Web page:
- St. John Properties, a Baltimore-based real estate developer announced it would pay $10 million in bonuses to its 198 employees. On average, this works out to $50,000 per worker.
- Windfalls can come with hefty tax consequences, both state and federal – and they can even lift you into a different income tax bracket.
Nearly 200 workers at a Baltimore real estate developer will be having the happiest of holidays: The average employee will get a $50,000 bonus.
St. John Properties announced last week that it would pay $10 million in bonuses to its 198 workers. The employees will be paid based solely on years of service.
The payment was made in celebration of the firm hitting a goal of developing 20 million square feet of space in eight states —a goal St. John had originally set in 2005.
The bonus payment is in addition to the firm's annual year-end bonus and other workplace benefits.
Your end-of-year windfall can also become a bonanza for the IRS, absent the appropriate planning.
"A large bonus brings up broader financial planning questions, which will be different for everyone based on the size of the payment," said Lyle K. Benson, CPA and founder of L.K. Benson & Co. in Towson, Maryland.
It's one thing to properly figure out your income tax obligation — the amount to withhold — from your regular paycheck.
Paying the appropriate taxes on your bonus pay is a different matter.
The IRS considers bonuses to be "supplemental wages," so these are taxed at a different rate from your wages.
"The first thing to do is to know the tax impact and try to get the withholding set at the right level," said Benson. "It's a block and tackling move."
Be aware that withholding a flat 22% might not be sufficient if your tax rate is higher than that.
If you fail to withhold the right amount of tax for the year, you could either owe the IRS or receive a smaller refund when you file your 2019 taxes in April. You could also face an underpayment penalty.
Normally, you must pay at least 90% of the income taxes you owe for a given year, or 100% of the tax liability from the prior year before you actually file, to avoid an underpayment penalty on your tax return.
The threshold is 110% if your adjusted gross income on that year's return exceeded $150,000.
An extra bonus of $1,000 might not be enough to shake up your taxes, but a five- or six-figure payment could boost your taxable income and throw you into a different income tax bracket altogether.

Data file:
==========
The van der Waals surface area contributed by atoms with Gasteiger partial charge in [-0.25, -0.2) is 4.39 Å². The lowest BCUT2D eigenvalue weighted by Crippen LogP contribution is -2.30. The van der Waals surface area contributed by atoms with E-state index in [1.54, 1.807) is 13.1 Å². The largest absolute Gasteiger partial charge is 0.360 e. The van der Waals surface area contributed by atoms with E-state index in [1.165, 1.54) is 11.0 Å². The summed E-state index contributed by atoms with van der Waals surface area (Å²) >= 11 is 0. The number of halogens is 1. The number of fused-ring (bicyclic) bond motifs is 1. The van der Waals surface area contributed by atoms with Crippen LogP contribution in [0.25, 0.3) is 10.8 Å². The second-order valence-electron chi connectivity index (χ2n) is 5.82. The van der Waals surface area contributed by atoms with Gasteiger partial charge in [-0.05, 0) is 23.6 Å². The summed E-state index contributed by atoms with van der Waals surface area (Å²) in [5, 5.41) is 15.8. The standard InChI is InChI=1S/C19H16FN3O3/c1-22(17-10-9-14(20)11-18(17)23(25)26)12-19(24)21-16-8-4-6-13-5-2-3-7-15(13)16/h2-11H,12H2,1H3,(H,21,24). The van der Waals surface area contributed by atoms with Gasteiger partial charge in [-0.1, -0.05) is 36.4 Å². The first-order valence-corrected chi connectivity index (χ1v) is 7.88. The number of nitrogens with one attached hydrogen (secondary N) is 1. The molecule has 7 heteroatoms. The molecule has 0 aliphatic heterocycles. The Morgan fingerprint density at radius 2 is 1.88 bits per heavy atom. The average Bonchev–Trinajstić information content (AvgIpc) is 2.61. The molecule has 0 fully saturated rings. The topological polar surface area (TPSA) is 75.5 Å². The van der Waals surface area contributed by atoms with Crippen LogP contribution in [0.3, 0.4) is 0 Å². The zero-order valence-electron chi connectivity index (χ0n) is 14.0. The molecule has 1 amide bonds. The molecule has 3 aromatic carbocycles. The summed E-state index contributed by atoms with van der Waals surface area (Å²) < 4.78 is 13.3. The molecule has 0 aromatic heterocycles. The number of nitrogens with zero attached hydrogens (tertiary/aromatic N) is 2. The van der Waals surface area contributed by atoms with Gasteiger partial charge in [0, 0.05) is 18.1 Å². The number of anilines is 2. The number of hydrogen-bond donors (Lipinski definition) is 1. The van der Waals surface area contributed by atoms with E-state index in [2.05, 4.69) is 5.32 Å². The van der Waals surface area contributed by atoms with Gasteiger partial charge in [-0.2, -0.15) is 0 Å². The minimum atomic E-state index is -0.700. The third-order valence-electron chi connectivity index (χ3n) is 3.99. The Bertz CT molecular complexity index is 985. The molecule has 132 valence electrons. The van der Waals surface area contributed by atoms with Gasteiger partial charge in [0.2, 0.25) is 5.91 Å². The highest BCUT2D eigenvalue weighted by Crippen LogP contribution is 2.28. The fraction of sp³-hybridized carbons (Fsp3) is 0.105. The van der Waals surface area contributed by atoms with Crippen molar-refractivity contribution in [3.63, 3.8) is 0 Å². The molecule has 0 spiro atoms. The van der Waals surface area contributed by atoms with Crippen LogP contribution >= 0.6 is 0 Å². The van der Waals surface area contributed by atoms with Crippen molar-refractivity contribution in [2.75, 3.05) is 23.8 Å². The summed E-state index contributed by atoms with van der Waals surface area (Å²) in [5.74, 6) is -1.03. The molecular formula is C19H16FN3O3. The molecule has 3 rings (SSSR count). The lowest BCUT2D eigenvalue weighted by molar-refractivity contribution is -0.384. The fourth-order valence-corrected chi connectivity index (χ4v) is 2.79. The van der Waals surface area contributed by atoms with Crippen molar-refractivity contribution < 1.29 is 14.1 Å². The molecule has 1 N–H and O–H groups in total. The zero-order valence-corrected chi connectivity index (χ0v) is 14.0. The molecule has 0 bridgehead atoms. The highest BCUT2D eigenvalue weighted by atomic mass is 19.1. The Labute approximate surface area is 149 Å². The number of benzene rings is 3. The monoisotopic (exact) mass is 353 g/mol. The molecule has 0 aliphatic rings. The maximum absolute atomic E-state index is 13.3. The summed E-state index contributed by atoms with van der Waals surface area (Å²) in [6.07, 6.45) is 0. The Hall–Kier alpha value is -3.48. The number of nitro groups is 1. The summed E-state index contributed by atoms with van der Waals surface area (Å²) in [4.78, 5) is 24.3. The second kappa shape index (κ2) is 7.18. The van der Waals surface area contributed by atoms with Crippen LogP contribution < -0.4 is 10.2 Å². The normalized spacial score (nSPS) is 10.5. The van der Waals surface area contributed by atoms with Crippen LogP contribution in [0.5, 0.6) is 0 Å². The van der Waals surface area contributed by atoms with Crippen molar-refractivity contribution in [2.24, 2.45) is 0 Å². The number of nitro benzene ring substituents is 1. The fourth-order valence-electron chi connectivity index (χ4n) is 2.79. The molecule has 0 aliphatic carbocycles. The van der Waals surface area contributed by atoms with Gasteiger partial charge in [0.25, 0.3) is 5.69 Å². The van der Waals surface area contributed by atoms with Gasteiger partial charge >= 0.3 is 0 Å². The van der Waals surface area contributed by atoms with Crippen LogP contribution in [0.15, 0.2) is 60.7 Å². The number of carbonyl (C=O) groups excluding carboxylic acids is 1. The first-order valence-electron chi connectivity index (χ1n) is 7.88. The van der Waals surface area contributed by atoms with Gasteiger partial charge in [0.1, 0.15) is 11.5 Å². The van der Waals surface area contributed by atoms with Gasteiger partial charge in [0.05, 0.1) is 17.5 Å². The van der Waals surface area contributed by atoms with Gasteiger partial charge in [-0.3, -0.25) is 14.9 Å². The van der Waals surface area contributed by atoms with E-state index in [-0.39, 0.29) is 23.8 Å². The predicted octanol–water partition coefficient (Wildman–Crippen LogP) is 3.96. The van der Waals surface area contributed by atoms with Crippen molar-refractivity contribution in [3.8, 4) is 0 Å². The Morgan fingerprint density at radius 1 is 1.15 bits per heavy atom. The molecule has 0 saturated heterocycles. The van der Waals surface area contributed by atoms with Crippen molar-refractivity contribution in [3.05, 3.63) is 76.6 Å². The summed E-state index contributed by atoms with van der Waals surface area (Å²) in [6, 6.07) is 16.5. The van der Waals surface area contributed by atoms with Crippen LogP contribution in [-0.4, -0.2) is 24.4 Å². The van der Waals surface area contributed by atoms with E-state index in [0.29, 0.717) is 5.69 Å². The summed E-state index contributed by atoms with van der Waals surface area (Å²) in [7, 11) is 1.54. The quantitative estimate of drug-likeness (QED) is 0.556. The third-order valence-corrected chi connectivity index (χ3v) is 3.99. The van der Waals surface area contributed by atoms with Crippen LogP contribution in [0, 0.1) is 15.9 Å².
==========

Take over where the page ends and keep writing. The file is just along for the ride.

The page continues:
Consider that individuals at the highest income tax bracket — 37% — are subject to the highest levies on long-term capital gains.
There's also the net investment income tax of 3.8%, which applies to investment income if taxpayers have modified adjusted gross income over $200,000 if single or $250,000 if married and filing jointly.
Those same taxpayers face an extra 0.9% levy, known as the additional Medicare tax, on their wages and income from self-employment.
"Fully understanding the impact of the bonus on your income this year is very important," said Benson. "The only way to do it is to complete a mock return or a tax projection to work through the numbers."
While boosting your contributions to your 401(k) plan and other workplace accounts can help you reduce your taxable income, make sure that your steep bonus doesn't place you a special class of wage earners known as "highly compensated employees."
Workers who received more than $125,000 from a business in 2019 ($130,000 in 2020) or who owned more than 5% of the business at any time in the year are deemed highly compensated employees.
These employees face limits on the amount they can contribute to their 401(k) plans and other workplace accounts.
Now that the standard deduction has been roughly doubled to $12,200 for singles in 2019 ($24,400 for married-filing jointly), fewer people are claiming itemized deductions on their federal returns.
However, if you do itemize, consider bunching several years' worth of donations to your favorite charity so that you can claim a large deduction for doing so.
Just bear in mind, you're running out of time to make those gifts this year.
"The worst case scenario is that you have lots of income this year, you make the contribution next year, and you don't get the big benefit," said Benson.